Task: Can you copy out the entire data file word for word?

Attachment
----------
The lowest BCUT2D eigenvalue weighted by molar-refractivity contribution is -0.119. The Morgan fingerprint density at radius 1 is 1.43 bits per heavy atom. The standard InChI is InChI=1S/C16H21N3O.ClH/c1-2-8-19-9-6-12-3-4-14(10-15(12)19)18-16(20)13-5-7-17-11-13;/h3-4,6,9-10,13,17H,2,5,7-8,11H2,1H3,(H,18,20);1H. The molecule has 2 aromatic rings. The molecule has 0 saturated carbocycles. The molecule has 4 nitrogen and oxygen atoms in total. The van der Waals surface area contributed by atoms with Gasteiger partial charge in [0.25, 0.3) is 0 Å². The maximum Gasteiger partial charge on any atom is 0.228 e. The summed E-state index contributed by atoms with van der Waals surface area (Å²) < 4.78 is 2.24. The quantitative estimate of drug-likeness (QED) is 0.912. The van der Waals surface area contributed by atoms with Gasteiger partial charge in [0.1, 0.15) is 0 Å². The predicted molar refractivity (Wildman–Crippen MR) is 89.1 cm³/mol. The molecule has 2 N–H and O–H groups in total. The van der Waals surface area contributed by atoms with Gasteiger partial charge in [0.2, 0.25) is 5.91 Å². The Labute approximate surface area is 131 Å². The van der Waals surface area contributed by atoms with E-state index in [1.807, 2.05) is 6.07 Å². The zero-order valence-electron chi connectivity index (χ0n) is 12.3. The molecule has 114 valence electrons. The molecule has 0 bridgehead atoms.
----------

The lowest BCUT2D eigenvalue weighted by molar-refractivity contribution is -0.119. The Morgan fingerprint density at radius 1 is 1.43 bits per heavy atom. The standard InChI is InChI=1S/C16H21N3O.ClH/c1-2-8-19-9-6-12-3-4-14(10-15(12)19)18-16(20)13-5-7-17-11-13;/h3-4,6,9-10,13,17H,2,5,7-8,11H2,1H3,(H,18,20);1H. The molecule has 2 aromatic rings. The molecule has 0 saturated carbocycles. The molecule has 4 nitrogen and oxygen atoms in total. The van der Waals surface area contributed by atoms with Gasteiger partial charge in [0.25, 0.3) is 0 Å². The maximum Gasteiger partial charge on any atom is 0.228 e. The summed E-state index contributed by atoms with van der Waals surface area (Å²) < 4.78 is 2.24. The quantitative estimate of drug-likeness (QED) is 0.912. The van der Waals surface area contributed by atoms with Gasteiger partial charge in [0.1, 0.15) is 0 Å². The predicted molar refractivity (Wildman–Crippen MR) is 89.1 cm³/mol. The molecule has 2 N–H and O–H groups in total. The van der Waals surface area contributed by atoms with Gasteiger partial charge in [0.2, 0.25) is 5.91 Å². The Labute approximate surface area is 131 Å². The van der Waals surface area contributed by atoms with E-state index in [1.807, 2.05) is 6.07 Å². The zero-order valence-electron chi connectivity index (χ0n) is 12.3. The molecule has 114 valence electrons. The molecule has 0 bridgehead atoms.